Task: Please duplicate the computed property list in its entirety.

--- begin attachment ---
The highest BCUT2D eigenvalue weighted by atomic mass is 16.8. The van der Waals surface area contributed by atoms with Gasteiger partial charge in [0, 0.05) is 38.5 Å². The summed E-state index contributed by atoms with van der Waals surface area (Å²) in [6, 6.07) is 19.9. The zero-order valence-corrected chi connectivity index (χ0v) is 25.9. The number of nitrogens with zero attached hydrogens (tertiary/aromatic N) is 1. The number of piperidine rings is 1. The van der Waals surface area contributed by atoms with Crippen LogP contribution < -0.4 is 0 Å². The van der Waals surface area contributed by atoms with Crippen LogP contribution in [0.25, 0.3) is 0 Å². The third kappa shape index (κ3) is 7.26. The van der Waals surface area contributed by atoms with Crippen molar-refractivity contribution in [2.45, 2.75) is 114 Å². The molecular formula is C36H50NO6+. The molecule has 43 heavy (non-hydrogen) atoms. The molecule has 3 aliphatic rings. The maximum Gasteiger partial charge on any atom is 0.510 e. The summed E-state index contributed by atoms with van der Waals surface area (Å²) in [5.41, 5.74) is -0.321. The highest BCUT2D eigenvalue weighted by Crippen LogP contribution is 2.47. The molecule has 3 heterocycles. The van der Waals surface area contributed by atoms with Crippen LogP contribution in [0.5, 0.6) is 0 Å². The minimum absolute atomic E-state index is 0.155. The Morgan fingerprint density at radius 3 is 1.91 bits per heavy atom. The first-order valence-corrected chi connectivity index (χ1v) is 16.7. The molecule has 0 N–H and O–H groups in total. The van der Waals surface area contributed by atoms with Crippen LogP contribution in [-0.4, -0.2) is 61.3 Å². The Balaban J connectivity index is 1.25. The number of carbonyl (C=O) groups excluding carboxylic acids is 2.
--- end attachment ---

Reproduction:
The highest BCUT2D eigenvalue weighted by atomic mass is 16.8. The van der Waals surface area contributed by atoms with Gasteiger partial charge in [0, 0.05) is 38.5 Å². The summed E-state index contributed by atoms with van der Waals surface area (Å²) in [6, 6.07) is 19.9. The zero-order valence-corrected chi connectivity index (χ0v) is 25.9. The number of nitrogens with zero attached hydrogens (tertiary/aromatic N) is 1. The number of piperidine rings is 1. The van der Waals surface area contributed by atoms with Crippen LogP contribution < -0.4 is 0 Å². The van der Waals surface area contributed by atoms with Crippen LogP contribution in [0.25, 0.3) is 0 Å². The third kappa shape index (κ3) is 7.26. The van der Waals surface area contributed by atoms with Crippen molar-refractivity contribution in [2.45, 2.75) is 114 Å². The molecular formula is C36H50NO6+. The molecule has 43 heavy (non-hydrogen) atoms. The molecule has 3 aliphatic rings. The maximum Gasteiger partial charge on any atom is 0.510 e. The summed E-state index contributed by atoms with van der Waals surface area (Å²) in [5.41, 5.74) is -0.321. The highest BCUT2D eigenvalue weighted by Crippen LogP contribution is 2.47. The molecule has 3 heterocycles. The van der Waals surface area contributed by atoms with Crippen LogP contribution in [0.5, 0.6) is 0 Å². The minimum absolute atomic E-state index is 0.155. The Morgan fingerprint density at radius 3 is 1.91 bits per heavy atom. The first-order valence-corrected chi connectivity index (χ1v) is 16.7. The molecule has 0 N–H and O–H groups in total. The van der Waals surface area contributed by atoms with Crippen LogP contribution in [-0.4, -0.2) is 61.3 Å². The Balaban J connectivity index is 1.25. The number of carbonyl (C=O) groups excluding carboxylic acids is 2.